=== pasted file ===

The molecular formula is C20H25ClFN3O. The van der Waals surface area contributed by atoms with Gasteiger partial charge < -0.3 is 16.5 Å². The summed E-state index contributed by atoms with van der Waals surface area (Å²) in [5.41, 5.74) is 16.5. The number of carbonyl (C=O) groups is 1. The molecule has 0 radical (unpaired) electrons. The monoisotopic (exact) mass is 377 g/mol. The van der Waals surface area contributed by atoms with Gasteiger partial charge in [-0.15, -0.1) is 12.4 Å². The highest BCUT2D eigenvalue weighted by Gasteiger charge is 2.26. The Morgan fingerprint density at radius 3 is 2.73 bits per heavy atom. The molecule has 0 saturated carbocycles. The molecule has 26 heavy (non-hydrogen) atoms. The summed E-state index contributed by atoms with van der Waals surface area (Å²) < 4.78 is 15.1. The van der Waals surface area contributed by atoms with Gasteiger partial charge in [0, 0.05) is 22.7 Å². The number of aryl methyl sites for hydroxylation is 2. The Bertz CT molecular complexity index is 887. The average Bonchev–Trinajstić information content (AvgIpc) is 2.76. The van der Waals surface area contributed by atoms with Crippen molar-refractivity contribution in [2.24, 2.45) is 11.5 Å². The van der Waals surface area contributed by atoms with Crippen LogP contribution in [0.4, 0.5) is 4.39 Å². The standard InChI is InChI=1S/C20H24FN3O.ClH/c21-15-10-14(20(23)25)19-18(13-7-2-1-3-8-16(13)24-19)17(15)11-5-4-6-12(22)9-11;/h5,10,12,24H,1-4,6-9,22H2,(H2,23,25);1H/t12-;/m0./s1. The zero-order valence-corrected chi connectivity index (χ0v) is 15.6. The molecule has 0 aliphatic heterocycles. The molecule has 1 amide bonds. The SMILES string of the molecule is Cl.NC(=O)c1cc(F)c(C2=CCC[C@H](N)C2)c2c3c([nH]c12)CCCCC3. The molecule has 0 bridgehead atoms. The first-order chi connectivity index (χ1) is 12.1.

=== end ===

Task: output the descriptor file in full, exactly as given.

The molecular formula is C20H25ClFN3O. The van der Waals surface area contributed by atoms with Gasteiger partial charge < -0.3 is 16.5 Å². The summed E-state index contributed by atoms with van der Waals surface area (Å²) in [5.41, 5.74) is 16.5. The number of carbonyl (C=O) groups is 1. The molecule has 0 radical (unpaired) electrons. The monoisotopic (exact) mass is 377 g/mol. The van der Waals surface area contributed by atoms with Gasteiger partial charge in [-0.15, -0.1) is 12.4 Å². The highest BCUT2D eigenvalue weighted by Gasteiger charge is 2.26. The Morgan fingerprint density at radius 3 is 2.73 bits per heavy atom. The molecule has 0 saturated carbocycles. The molecule has 26 heavy (non-hydrogen) atoms. The summed E-state index contributed by atoms with van der Waals surface area (Å²) < 4.78 is 15.1. The van der Waals surface area contributed by atoms with Gasteiger partial charge in [0, 0.05) is 22.7 Å². The number of aryl methyl sites for hydroxylation is 2. The Bertz CT molecular complexity index is 887. The average Bonchev–Trinajstić information content (AvgIpc) is 2.76. The van der Waals surface area contributed by atoms with Crippen molar-refractivity contribution in [2.24, 2.45) is 11.5 Å². The van der Waals surface area contributed by atoms with Crippen LogP contribution in [0.4, 0.5) is 4.39 Å². The standard InChI is InChI=1S/C20H24FN3O.ClH/c21-15-10-14(20(23)25)19-18(13-7-2-1-3-8-16(13)24-19)17(15)11-5-4-6-12(22)9-11;/h5,10,12,24H,1-4,6-9,22H2,(H2,23,25);1H/t12-;/m0./s1. The zero-order valence-corrected chi connectivity index (χ0v) is 15.6. The molecule has 0 aliphatic heterocycles. The molecule has 1 amide bonds. The SMILES string of the molecule is Cl.NC(=O)c1cc(F)c(C2=CCC[C@H](N)C2)c2c3c([nH]c12)CCCCC3. The molecule has 0 bridgehead atoms. The first-order chi connectivity index (χ1) is 12.1.